A team of Cornell University students has designed a security lock that opens after verifying a stored gesture pattern.
“The idea is to create a box like assembly, in which the user places his hand, makes a defined gesture and unlocks the system. Basically, there is a mechanism that allows the user to save a gesture pattern,” a team rep wrote on the project’s official page.
“Once that is done, the system goes in lock state. When the user enters his hand in the box, he tries to recreate the same pattern. If he is able to do so, the system unlocks. If unable to, the system remains locked.”
According to the rep, the project was inspired by a popular mobile phone unlock feature where a user draws a pattern on the screen to activate the device.
“We wanted to create a similar system which could be used in any security application, as simple as opening the door of the house based on the gesture,” the rep explained. “The attractive feature of the project is that the user makes the pattern in the air and not on any surface. Also, we have given the user the flexibility of changing the pattern whenever he wishes to do so.”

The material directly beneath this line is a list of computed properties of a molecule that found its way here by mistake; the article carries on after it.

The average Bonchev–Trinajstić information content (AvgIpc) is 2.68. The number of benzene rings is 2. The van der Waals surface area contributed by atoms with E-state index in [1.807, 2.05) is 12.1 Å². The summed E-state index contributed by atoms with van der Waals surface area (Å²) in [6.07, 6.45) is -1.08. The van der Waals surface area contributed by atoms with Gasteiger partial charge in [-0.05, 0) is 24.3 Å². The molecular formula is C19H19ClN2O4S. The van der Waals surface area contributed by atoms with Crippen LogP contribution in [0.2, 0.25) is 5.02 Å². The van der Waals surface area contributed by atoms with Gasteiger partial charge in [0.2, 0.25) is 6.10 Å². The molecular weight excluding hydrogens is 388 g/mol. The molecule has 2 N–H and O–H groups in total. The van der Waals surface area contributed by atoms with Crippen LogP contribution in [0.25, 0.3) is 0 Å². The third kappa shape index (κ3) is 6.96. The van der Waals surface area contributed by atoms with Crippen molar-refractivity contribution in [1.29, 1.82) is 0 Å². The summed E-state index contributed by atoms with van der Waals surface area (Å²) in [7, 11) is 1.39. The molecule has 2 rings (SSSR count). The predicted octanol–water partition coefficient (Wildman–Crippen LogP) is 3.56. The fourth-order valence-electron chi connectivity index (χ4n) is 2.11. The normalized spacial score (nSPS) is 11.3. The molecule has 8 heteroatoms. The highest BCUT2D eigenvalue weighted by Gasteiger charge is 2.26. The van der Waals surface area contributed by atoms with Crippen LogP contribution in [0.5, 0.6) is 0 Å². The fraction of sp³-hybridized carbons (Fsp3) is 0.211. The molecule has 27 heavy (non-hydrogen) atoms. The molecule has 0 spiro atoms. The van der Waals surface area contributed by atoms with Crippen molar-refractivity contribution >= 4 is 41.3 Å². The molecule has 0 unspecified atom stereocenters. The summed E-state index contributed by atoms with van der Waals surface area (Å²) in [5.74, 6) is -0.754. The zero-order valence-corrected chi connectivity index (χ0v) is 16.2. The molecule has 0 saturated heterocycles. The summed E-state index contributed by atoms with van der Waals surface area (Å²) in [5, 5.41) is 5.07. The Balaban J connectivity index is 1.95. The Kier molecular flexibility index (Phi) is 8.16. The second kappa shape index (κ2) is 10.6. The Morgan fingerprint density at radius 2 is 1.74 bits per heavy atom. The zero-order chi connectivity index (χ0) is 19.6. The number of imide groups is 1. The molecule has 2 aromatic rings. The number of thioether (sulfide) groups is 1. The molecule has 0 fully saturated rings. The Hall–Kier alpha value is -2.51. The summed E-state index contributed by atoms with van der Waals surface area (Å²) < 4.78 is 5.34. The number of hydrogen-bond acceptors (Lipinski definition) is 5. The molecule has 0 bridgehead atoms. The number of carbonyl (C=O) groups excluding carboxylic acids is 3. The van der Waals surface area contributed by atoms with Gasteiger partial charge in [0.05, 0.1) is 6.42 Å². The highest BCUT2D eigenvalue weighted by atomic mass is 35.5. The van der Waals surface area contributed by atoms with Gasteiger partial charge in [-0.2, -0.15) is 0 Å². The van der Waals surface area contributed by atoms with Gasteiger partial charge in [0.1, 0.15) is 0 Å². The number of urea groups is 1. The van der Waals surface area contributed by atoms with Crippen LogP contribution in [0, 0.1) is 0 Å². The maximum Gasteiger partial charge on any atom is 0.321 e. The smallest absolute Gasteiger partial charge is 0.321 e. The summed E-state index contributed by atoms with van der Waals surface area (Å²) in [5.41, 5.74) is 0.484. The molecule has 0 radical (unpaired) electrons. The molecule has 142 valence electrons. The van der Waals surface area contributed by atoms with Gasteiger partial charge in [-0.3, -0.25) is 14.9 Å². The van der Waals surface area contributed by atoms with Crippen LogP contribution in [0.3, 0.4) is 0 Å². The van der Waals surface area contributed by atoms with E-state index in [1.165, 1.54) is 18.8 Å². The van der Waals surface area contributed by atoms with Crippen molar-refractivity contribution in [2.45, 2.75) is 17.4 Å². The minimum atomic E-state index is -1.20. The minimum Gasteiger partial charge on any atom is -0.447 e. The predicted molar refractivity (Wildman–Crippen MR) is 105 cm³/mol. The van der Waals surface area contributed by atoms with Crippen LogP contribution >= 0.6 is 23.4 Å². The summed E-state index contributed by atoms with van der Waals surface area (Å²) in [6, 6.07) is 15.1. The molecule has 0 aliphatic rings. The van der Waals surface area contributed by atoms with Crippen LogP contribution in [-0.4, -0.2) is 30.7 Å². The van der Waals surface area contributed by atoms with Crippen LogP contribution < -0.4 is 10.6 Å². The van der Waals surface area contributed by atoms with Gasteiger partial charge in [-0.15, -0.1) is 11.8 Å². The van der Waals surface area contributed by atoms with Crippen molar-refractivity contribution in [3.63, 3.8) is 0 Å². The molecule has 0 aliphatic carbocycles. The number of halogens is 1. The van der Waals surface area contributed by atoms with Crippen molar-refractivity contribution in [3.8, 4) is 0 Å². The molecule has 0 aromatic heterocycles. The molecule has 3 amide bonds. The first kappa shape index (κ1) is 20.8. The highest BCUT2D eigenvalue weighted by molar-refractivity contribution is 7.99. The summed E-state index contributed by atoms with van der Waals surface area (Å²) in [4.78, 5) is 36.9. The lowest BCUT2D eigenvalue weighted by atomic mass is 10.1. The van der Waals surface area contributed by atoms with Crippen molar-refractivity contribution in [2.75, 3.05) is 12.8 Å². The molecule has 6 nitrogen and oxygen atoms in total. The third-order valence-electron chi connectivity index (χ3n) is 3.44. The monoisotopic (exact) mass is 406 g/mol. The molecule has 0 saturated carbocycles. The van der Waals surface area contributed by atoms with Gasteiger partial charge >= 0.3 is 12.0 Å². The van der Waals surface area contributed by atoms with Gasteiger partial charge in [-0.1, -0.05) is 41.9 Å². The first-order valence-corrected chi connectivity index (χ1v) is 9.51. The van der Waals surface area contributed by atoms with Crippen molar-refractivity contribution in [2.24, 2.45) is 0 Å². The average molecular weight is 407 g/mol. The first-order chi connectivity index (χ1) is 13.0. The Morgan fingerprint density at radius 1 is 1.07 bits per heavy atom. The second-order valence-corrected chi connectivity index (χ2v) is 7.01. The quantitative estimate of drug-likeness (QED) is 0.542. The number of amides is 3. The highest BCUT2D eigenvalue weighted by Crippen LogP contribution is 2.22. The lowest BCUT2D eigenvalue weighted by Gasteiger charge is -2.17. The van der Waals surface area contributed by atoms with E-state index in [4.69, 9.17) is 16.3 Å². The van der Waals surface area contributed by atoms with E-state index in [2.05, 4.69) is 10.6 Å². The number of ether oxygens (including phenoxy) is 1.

The gesture-based security lock is powered by Atmel’s versatile ATmega1284P microcontroller (MCU), a custom PCB and an IR proximity sensor. Additional key components include a three-pin jumper cable, breadboard, power supply, toggle switch, push button, LEDs, 330ohm resistors, assorted wires and a cardboard frame. On the software side, the project employs a series of algorithms for switches/inputs, store mode, pattern matching and four channel ADC multiplexing.
“Overall, our system performs satisfactorily and can be effectively used to create a gesture-based secure unlock,” the team rep concluded. “Given more time and budget, we could have made the system 3D. Changes in the third dimension could be used to model the system, [thereby] increasing system accuracy and giving the user another dimension for creating the patterns.”